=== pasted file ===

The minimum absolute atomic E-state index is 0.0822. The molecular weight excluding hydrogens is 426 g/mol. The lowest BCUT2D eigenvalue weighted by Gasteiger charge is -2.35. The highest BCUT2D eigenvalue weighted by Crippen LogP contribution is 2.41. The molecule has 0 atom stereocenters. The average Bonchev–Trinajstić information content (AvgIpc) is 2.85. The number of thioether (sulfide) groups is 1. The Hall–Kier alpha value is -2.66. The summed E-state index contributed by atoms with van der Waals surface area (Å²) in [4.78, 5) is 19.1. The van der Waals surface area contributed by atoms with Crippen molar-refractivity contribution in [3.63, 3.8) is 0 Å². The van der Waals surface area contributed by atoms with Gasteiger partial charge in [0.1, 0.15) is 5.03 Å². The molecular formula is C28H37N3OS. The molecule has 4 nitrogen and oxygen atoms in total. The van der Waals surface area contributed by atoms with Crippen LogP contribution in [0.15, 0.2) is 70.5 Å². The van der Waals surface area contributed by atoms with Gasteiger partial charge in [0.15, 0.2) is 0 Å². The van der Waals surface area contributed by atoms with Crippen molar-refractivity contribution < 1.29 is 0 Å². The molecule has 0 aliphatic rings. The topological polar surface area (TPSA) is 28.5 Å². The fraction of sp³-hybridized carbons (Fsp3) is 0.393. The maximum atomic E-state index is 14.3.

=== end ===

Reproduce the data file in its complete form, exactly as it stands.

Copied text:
The minimum absolute atomic E-state index is 0.0822. The molecular weight excluding hydrogens is 426 g/mol. The lowest BCUT2D eigenvalue weighted by Gasteiger charge is -2.35. The highest BCUT2D eigenvalue weighted by Crippen LogP contribution is 2.41. The molecule has 0 atom stereocenters. The average Bonchev–Trinajstić information content (AvgIpc) is 2.85. The number of thioether (sulfide) groups is 1. The Hall–Kier alpha value is -2.66. The summed E-state index contributed by atoms with van der Waals surface area (Å²) in [4.78, 5) is 19.1. The van der Waals surface area contributed by atoms with Crippen molar-refractivity contribution in [3.63, 3.8) is 0 Å². The van der Waals surface area contributed by atoms with Gasteiger partial charge in [0.1, 0.15) is 5.03 Å². The molecular formula is C28H37N3OS. The molecule has 4 nitrogen and oxygen atoms in total. The van der Waals surface area contributed by atoms with Crippen LogP contribution in [0.15, 0.2) is 70.5 Å². The van der Waals surface area contributed by atoms with Gasteiger partial charge in [0.15, 0.2) is 0 Å². The van der Waals surface area contributed by atoms with Crippen molar-refractivity contribution < 1.29 is 0 Å². The molecule has 0 aliphatic rings. The topological polar surface area (TPSA) is 28.5 Å². The fraction of sp³-hybridized carbons (Fsp3) is 0.393. The maximum atomic E-state index is 14.3.